Last night was like magic for her. Multiple times throughout the night she made comments like “I love Black people so much.” “OMG her skin is so pretty.” “Look, mommy, her hair is curly like ours.” Representation is so important, especially for young people. They were both happy that they knew some of the dances performed (like the nae-nae) and understood the language that was used as well (“See what had happened was”). They could see and hear themselves in the characters.
This morning I asked if they knew why it was important to have things like The Wiz. I explained to them that many Black people couldn’t really get with the original Wizard of Oz because the music, the language, the dancing was just not a part of Black culture. There’s nothing wrong with it, but we have to acknowledge the beauty in our differences and make sure we get a chance to reach every group. I gave them the example of Romeo and Juliet. A story written in 16th century English that has been remade time and time again across many different cultures. The West Side Story’s and Romeo Must Die’s help everyone enjoy the same tale catered to their own cultural understanding. It’s truly beautiful.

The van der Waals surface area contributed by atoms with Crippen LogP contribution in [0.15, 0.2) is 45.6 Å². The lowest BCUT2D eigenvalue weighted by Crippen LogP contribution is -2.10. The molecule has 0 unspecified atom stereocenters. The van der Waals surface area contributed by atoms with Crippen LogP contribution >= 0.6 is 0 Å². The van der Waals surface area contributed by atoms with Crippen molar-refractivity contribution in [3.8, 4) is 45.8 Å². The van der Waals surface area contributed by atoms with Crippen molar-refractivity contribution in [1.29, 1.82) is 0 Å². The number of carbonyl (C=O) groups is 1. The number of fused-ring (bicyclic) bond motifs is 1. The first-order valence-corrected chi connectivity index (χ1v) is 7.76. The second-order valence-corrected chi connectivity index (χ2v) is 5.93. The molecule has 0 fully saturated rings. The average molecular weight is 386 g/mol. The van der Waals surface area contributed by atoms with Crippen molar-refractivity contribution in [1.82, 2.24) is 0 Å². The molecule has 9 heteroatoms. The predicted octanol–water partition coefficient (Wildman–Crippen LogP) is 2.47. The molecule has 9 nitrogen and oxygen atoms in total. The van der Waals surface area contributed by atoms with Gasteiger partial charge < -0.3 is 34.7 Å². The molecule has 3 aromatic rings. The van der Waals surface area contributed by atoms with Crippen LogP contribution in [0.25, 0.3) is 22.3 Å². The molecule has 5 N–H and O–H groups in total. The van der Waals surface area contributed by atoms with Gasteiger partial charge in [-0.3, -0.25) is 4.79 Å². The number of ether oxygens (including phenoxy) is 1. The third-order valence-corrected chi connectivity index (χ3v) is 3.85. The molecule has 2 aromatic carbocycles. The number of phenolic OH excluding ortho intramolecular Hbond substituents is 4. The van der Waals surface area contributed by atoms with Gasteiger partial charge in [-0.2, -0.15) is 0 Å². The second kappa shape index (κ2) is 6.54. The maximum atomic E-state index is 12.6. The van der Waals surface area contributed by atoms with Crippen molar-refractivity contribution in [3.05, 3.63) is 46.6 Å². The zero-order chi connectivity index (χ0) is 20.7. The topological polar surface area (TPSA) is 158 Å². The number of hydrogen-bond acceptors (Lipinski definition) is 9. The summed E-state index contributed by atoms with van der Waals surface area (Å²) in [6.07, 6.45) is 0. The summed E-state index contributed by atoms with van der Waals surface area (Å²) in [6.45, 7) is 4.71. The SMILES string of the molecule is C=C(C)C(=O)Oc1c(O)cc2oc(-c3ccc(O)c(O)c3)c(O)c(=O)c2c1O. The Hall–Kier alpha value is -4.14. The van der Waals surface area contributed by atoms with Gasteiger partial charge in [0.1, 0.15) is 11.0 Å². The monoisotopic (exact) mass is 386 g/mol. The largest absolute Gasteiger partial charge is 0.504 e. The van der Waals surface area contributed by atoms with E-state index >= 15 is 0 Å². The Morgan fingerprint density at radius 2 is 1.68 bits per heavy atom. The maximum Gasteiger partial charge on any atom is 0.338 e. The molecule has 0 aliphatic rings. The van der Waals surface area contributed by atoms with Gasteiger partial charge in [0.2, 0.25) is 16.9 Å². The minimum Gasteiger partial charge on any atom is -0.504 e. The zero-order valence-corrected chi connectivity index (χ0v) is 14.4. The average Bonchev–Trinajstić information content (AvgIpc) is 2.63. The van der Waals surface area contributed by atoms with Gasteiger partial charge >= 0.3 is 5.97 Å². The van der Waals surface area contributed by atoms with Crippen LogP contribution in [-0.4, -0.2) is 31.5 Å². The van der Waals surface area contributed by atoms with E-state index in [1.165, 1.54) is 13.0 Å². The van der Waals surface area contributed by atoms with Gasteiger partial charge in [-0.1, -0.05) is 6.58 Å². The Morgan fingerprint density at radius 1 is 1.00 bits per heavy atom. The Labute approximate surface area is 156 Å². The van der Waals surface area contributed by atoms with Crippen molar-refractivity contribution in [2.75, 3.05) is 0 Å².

Ain’t Nothin’ Wrong With Being a Woman!
For those who didn’t catch it, Queen Latifah played the Wiz. The people of OZ all believed her to be a man. We later discover that she was only posing as a man after throwing on the clothes of her former magician partner and never corrected anyone by revealing her true identity: the magician’s female assistant. Dorothy and company are angry when they discover the Wiz is not a wizard at all and therefore cannot help them solve their problems with magic.